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Running my 3HP 3-PHASE MOTOR from household  AC
using capacitors. 

 Jerry Nelson, 2009

WARNING: These methods involve lethal voltages (lethal means you die).  The wiring discussed probably violates code.  I take no responsibility for your pain, injury, fines, and loss of life. /WARNING

I have a 3-phase, 3 HP motor.  SHAFT:   1 1/8” diameter, a common size.   3/8” parallel (square-rod) shaft key.  My house has only the usual 2-phase wiring.  Now what?  


To run a  3-PHASE MOTOR from 2-phase AC, you first connect the line across 2 phases from the motor.  The empty phase needs to be fed via capacitors from BOTH the 1-phase lines.  This is not a 120deg phase shift from each line because they are 180 deg to begin with, so the ideal capacitance values will not be equal, but it's easy to find values that work.   Equal capacitors would be balanced, and yield no starting torque.   To keep it simple, you can  energize the third phase from just a single capacitor just for starting, and run (with less power) with just two phases energized and the capacitor disconnected.  


GETTING ROTATION STARTED:  Our AC (Alternating Current) alternates so that a terminal is positive and then flips to negative half a cycle later (one-half of 1/60th second later).  If you make an electromagnet to turn a motor using this current, the magnetic pole will be "North" and flip to "South" 1/120th of a second later.  Motors work by taking the part that rotates and pulling (attracting) it around in a circle with a magnetic field.  But a single magnetic field that only reverses is only good for pulling the motor rotor up one moment and down the next, not round and round.  This is why all our motors have some kind of complexity to get them started -- a capacitor inside the bump on top of a "capacitor start motor", or a special starting winding that you can hear being switched in and out as the motor gets up past the starting speed.   

RUNNING ON FLIP-FLOP 2-PHASE:  Once up to speed, a conventional home-AC (2-phase)  motor will keep running.  When one cycle is finished, one rotation is finished, and the basic speed is thus 3,600 rpm (60 cycles or rotations/second x 60 secs/min).  When running at speed, the moving part chases the magnet at 12:00 o'clock that has the north pole, overshoots and starts around towards 6 pm (the bottom position), getting a strong pull to "hurry up" and get to 6 PM because -- presto! -- now the north pole is there.  That pull adds torque (force) to the rotation, and the torque-adding tug will be repeated again at 12 o'clock (top) if the rotor doesn't hurry.  But, with no tricks to get it started in the first place, any AC motor rotor will point (lock) straight at one pole and sit there buzzing until someone turns it off, or the electromagnets' copper windings burn out. Most motors have four poles, not two like this example, and so their synchronous speed is 1800 rpm, not 3600.  Little electric clock motors work this way.  Bigger, fractional-horsepower induction motors -- induced magnetism in the rotor, not real magnets -- have "slip" and turn at around 1725 rpm, not synchronously at 1800 rpm.  The poles of the induced magnet are spread out to reduce vibration at the higher powers involved, but strict synchrony is lost.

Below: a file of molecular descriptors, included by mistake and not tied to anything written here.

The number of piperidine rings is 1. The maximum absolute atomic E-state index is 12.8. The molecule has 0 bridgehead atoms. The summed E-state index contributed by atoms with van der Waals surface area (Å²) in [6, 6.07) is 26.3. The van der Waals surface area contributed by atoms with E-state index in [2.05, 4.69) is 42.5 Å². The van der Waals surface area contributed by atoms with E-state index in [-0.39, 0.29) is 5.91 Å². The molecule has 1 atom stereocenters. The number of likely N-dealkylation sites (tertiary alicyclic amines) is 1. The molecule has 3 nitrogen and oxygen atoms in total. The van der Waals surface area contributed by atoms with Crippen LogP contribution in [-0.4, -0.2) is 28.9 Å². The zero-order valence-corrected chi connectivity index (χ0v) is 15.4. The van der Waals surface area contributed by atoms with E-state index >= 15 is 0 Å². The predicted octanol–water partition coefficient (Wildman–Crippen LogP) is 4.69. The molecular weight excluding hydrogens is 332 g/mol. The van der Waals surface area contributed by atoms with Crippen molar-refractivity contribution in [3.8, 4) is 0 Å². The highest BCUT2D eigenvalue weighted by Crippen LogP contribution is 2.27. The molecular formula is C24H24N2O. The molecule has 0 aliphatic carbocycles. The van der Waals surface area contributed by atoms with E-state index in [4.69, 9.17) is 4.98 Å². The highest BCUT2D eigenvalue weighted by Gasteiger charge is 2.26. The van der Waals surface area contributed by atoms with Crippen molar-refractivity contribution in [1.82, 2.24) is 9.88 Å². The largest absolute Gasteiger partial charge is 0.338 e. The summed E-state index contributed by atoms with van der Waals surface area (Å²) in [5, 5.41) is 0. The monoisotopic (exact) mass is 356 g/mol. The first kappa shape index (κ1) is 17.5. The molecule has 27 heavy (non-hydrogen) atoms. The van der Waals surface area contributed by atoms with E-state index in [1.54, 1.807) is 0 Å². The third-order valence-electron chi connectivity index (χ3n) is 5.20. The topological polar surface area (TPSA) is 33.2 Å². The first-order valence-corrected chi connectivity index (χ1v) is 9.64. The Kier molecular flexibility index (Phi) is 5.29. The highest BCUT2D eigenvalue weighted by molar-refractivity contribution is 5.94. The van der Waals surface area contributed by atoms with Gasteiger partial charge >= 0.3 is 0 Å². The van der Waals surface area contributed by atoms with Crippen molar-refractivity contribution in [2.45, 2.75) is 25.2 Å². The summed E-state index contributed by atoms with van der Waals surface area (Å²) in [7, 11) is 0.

THREE-PHASE:  Three-phase power comes on three separate wires, plus the 4th common return ("ground", "neutral").  Each is reversing 60 times a second (60 Hz AC), but the magic is that each reaches its peak 1/3 of a cycle (1/3rd of the way around a circle) later than the one before.  The rotor of a three-phase motor will be pulled around the circle -- no matter where it is sitting, and regardless of whether it is started or not.  So:  3-phase motors have tremendous starting torque.  A two-phase motor can be stopped and restarted in the opposite direction, but a three-phase motor can be commanded to reverse while running.  It is easy to implement electronic braking (e.g., by shorting the windings through diodes).  

Bottom line: with woodworking machinery, 3-phase motors offer the ability to stop quickly, check the work, and restart quickly.  They have more torque at any speed and always restart at once if stalled.  This is a klutz-friendly motor. 


4-5x motor HP for one line
For my 3HP motor, this is 3 *4 = 12uFD.  And then,
10-15x HP for the other AC line-> 30uFD

USING PAIRS OF CAPS ON AC:  Use pairs of capacitors back-to-back (not head-to-tail).  All electrolytics have a positive pole because they only work on DC (the current always goes one way).   So the back-to-back connection of plus/minus--minus/plus  means that one capacitor is always connected the right way as the AC current alternates its polarity.  That way, one capacitor can always fill up to whatever its rated capacity (capacitance) is, and resist further current flow, while the other would have been screwed by that direction of current-voltage pressure, if the partner hadn't stopped it.  In short, two back-to-back, ordinary (i.e., DC) electrolytic capacitors make one AC capacitor.

For the motor, the capacitors are optimal when 1) vibration is minimal, and 2) the voltage between all phases is most nearly equal.   It is possible that the optimal amount of capacitance changes with motor load -- I don't know yet.  This is the best “el cheapo” way to run a single 3-phase motor – max HP, minimum buzz and vibration.